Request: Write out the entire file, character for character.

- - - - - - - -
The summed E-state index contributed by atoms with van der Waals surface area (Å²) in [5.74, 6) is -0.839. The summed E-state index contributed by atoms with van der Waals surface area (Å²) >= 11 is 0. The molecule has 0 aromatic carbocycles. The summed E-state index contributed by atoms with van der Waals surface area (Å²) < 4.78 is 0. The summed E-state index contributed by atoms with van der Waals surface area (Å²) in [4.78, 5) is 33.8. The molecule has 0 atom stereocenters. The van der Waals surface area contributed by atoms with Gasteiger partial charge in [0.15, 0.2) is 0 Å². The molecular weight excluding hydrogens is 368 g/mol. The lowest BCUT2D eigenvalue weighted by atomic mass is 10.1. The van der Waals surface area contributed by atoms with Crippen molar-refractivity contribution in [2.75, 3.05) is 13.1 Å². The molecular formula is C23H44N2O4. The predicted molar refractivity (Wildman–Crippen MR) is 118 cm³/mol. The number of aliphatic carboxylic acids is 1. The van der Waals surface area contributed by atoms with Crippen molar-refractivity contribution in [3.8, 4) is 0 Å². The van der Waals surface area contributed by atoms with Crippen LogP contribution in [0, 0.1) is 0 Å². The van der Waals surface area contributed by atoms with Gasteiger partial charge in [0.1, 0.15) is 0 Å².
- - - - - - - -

The summed E-state index contributed by atoms with van der Waals surface area (Å²) in [5.74, 6) is -0.839. The summed E-state index contributed by atoms with van der Waals surface area (Å²) >= 11 is 0. The molecule has 0 aromatic carbocycles. The summed E-state index contributed by atoms with van der Waals surface area (Å²) < 4.78 is 0. The summed E-state index contributed by atoms with van der Waals surface area (Å²) in [4.78, 5) is 33.8. The molecule has 0 atom stereocenters. The van der Waals surface area contributed by atoms with Gasteiger partial charge in [0.15, 0.2) is 0 Å². The molecular weight excluding hydrogens is 368 g/mol. The lowest BCUT2D eigenvalue weighted by atomic mass is 10.1. The van der Waals surface area contributed by atoms with Crippen molar-refractivity contribution in [2.75, 3.05) is 13.1 Å². The molecular formula is C23H44N2O4. The predicted molar refractivity (Wildman–Crippen MR) is 118 cm³/mol. The number of aliphatic carboxylic acids is 1. The van der Waals surface area contributed by atoms with Crippen molar-refractivity contribution in [3.8, 4) is 0 Å². The van der Waals surface area contributed by atoms with Crippen LogP contribution in [0, 0.1) is 0 Å². The van der Waals surface area contributed by atoms with Gasteiger partial charge in [0.1, 0.15) is 0 Å².